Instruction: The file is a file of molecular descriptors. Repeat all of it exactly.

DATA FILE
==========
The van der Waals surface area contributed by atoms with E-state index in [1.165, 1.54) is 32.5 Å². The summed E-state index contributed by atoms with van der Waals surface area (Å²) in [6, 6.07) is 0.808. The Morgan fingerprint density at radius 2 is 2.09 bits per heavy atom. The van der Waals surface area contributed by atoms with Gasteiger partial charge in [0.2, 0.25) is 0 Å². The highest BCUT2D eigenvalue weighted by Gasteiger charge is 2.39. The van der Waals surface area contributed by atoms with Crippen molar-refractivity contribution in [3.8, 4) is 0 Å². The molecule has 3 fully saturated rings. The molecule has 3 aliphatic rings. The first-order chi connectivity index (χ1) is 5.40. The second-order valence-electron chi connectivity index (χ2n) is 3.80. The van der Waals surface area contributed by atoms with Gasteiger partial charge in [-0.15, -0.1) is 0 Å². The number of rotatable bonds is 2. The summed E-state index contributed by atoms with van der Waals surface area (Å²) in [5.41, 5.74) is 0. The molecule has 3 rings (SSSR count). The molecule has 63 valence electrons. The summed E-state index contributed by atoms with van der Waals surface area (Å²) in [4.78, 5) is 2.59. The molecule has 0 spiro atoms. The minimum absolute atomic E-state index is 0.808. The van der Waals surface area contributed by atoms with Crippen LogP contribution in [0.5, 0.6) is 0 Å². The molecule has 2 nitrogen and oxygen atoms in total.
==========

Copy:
The van der Waals surface area contributed by atoms with E-state index in [1.165, 1.54) is 32.5 Å². The summed E-state index contributed by atoms with van der Waals surface area (Å²) in [6, 6.07) is 0.808. The Morgan fingerprint density at radius 2 is 2.09 bits per heavy atom. The van der Waals surface area contributed by atoms with Gasteiger partial charge in [0.2, 0.25) is 0 Å². The highest BCUT2D eigenvalue weighted by Gasteiger charge is 2.39. The van der Waals surface area contributed by atoms with Crippen molar-refractivity contribution in [3.8, 4) is 0 Å². The molecule has 3 fully saturated rings. The molecule has 3 aliphatic rings. The first-order chi connectivity index (χ1) is 5.40. The second-order valence-electron chi connectivity index (χ2n) is 3.80. The van der Waals surface area contributed by atoms with Gasteiger partial charge in [-0.15, -0.1) is 0 Å². The number of rotatable bonds is 2. The summed E-state index contributed by atoms with van der Waals surface area (Å²) in [5.41, 5.74) is 0. The molecule has 3 rings (SSSR count). The molecule has 63 valence electrons. The summed E-state index contributed by atoms with van der Waals surface area (Å²) in [4.78, 5) is 2.59. The molecule has 0 spiro atoms. The minimum absolute atomic E-state index is 0.808. The van der Waals surface area contributed by atoms with Crippen LogP contribution in [0.5, 0.6) is 0 Å². The molecule has 2 nitrogen and oxygen atoms in total.